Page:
Companies who manufacture and market devices like the Fitbit or Jawbone Up are gearing themselves to play a big role in how individual and group health insurance premiums are decided. This could therefore mean that health insurance premiums could change daily and furthermore not annually, as is the current trend. Wellness could mean lower life insurance premiums.
One in every ten American adults owns a fitness tracker and it is expected that fitness devices will become more widespread over the next decade. Other programs similar to this are available in other parts of the world. People who get up in the morning and jog for miles will get rebates. Individuals who are couch potatoes and can barely make it to the kitchen to fetch a soda will be paying more.
When it all comes to the push, people with higher incomes are hence going to find that they are fitter. They therefore benefit from higher rebates as they are more likely to be in a favourable position to purchase better quality wellness devices. These devices monitor steps, breathing rate, apps that can sense the onset of chronic illnesses or stress.
In addition, some companies are even considering punishment for non wellness behaviour being recorded by a wearable. Fitness wearables would go beyond giving doctors deeper access to your data.
These tracking gadgets play a major role in car insurance for some Americans. Progressive offers drivers a small device that they plug into their dashboards. The company can monitor driving habits over a 30 day period. Safe drivers are then eligible for a discount.
Insurers could do the same with health care as the $2.6 trillion health care bill is driven by behaviours and bad decisions. Obesity and diabetes could result in increased insurance premiums. Data points such as BMI (body mass index) are already used by insurers to detect the level of wellness.
Microsoft is working on a smart watch that will measure continuous heart rate over days and weeks. Temperature and blood-glucose monitoring is on the table for wearables as well. Last year Apple lured data scientists from the now defunct company C8 MediSensors. They had regulatory approval for a non-invasive optical glucose monitor. That raised suspicions that Apple wanted to put a glucose monitor in its forthcoming iWatch.
One large insurer, Cigna, launched a program where it distributed armbands made by bodymedia to thousands of the employees at one of its corporate customers. Early results showed that a number of employees were on the verge of developing diabetes. These employees hence made lifestyle changes and improved their risk profiles.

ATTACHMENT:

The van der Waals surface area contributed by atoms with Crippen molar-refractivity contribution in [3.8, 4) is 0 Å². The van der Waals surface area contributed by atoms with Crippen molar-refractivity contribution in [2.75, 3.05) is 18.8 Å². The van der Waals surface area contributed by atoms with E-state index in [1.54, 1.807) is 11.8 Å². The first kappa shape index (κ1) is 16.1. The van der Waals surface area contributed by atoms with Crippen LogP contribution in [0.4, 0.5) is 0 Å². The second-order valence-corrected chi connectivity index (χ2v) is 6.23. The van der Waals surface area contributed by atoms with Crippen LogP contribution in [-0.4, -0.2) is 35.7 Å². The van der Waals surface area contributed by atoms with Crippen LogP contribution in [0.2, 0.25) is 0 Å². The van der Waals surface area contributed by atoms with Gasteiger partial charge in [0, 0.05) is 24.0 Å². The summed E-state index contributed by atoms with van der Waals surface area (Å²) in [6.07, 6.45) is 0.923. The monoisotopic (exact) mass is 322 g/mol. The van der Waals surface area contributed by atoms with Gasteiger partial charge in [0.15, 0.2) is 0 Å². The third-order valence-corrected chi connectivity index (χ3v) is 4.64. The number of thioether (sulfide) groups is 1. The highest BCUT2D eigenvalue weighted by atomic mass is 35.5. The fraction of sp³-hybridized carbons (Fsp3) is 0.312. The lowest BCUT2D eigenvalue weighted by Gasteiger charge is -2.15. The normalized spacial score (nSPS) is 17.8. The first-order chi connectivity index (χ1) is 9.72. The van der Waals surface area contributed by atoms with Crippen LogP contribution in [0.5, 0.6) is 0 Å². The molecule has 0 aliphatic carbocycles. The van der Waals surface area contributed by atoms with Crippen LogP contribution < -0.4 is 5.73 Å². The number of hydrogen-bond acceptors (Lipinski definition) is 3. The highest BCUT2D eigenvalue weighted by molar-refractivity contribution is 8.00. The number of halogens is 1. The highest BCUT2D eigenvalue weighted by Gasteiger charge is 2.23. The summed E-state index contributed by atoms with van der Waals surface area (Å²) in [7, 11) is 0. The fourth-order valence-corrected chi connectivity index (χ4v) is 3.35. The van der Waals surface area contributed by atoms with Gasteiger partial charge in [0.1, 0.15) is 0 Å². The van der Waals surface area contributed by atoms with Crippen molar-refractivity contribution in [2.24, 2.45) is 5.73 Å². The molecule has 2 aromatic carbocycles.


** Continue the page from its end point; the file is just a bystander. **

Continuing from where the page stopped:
Autodesk bought fitbit trackers and sold them to their employees at a discount. BP with 14, 000 employees chose to wear a free Fitbit Zip. In exchange they thus let the company track their wellness. Furthermore, if they crossed one million steps, they gained points that could go towards lower insurance premiums.
Wyoming Medicaid launched a smartphone app for pregnant women in partnership with mobile wellness engagement platform developer Wildflower Health. Wildflower is an app for pregnant women that measures data such as weight gain and other pregnancy milestones. This app helps women keep track of their pregnancy.
It has reminders, weekly ultrasound videos that show how the baby is supposed to look at each stage of the pregnancy. Furthermore it give daily advice. If women have a more immediate question, the app is connected to a free 24-7 nurse line, so they can talk to Wy Health staff. A lite version exists for any woman to use this app, but this version does not have a nurse hotline.
A brief overview of wearable technology:
Pebble Steel: Equal parts fashionable as well as functionable, the Pebble Steel leaps to the top of the smart watch heap, but does so by improving existing tech rather than adding something totally new. ‘
Price: $184.28 – $229.99
Jawbone Up 24: If having a screen is not a priority, the Jawbone Up24’s superb app, clever advice and comfy fit are hard to resist.
Price: $55.99 – $149.99
Garmin Forerunner 15:
Its lack of Bluetooth notwithstanding, the affordable Garmin Forerunner 15 is otherwise a great health tracking wristwatch for runners.
Price: $163.99 – $170.00
Fitbit Charge HR:
Fitbit Charge HR adds heart rate tracking to an already solid fitness band at a great price, but all the kinks however do not feel fully ironed out yet.
Price: $149.95 – $149.99
Samsung Gear VR:
The Gear VR Innovation Edition is a cool and very promising entry ticket for early wellness adopters looking for an affordable taste of virtual reality.
New apps and software give the original Pebble a welcome boost.
The Misfit Flash is a versatile, easy-to-use and extremely affordable fitness tracker that can be worn swimming, too, and it even kind of works as a watch.
Price: $32.99 – $49.99
LG G Water R:
Although its stark design and beautiful face makes this the first smart watch you might actually be happy to be seen wearing, its Android Wear Software has a long way to go before its anything more than a passing novelty.
Price: $299.99 – $314.99
Samsung Gear 2 Neo:
The Gear 2 Neo offers the best balance of features and price among Samsung’s three 2014 smart watches, but it falls short of must-have status.
Price: $168.99 – $199.99